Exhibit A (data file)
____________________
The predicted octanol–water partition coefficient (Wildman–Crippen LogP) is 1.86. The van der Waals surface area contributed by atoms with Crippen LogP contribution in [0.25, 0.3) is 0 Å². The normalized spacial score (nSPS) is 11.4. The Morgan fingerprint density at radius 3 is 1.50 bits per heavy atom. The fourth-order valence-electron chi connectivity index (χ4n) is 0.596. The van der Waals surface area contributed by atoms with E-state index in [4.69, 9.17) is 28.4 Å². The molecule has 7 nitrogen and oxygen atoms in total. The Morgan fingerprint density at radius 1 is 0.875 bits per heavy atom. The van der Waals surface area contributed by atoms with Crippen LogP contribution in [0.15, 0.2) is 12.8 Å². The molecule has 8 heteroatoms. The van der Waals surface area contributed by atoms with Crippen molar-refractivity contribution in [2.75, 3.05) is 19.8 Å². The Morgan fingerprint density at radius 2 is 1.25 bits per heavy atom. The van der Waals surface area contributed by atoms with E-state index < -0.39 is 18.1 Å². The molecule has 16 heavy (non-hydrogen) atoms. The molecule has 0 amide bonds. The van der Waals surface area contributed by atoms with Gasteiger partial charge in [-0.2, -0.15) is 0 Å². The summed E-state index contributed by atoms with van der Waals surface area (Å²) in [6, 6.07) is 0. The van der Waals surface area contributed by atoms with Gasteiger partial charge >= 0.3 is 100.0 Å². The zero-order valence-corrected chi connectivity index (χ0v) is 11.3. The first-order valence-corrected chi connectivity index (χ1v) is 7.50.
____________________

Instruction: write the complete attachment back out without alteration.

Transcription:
The predicted octanol–water partition coefficient (Wildman–Crippen LogP) is 1.86. The van der Waals surface area contributed by atoms with Crippen LogP contribution in [0.25, 0.3) is 0 Å². The normalized spacial score (nSPS) is 11.4. The Morgan fingerprint density at radius 3 is 1.50 bits per heavy atom. The fourth-order valence-electron chi connectivity index (χ4n) is 0.596. The van der Waals surface area contributed by atoms with E-state index in [4.69, 9.17) is 28.4 Å². The molecule has 7 nitrogen and oxygen atoms in total. The Morgan fingerprint density at radius 1 is 0.875 bits per heavy atom. The van der Waals surface area contributed by atoms with Crippen LogP contribution in [0.15, 0.2) is 12.8 Å². The molecule has 8 heteroatoms. The van der Waals surface area contributed by atoms with Crippen molar-refractivity contribution in [2.75, 3.05) is 19.8 Å². The Morgan fingerprint density at radius 2 is 1.25 bits per heavy atom. The van der Waals surface area contributed by atoms with E-state index < -0.39 is 18.1 Å². The molecule has 16 heavy (non-hydrogen) atoms. The molecule has 0 amide bonds. The van der Waals surface area contributed by atoms with Gasteiger partial charge in [-0.2, -0.15) is 0 Å². The summed E-state index contributed by atoms with van der Waals surface area (Å²) in [6, 6.07) is 0. The van der Waals surface area contributed by atoms with Gasteiger partial charge >= 0.3 is 100.0 Å². The zero-order valence-corrected chi connectivity index (χ0v) is 11.3. The first-order valence-corrected chi connectivity index (χ1v) is 7.50.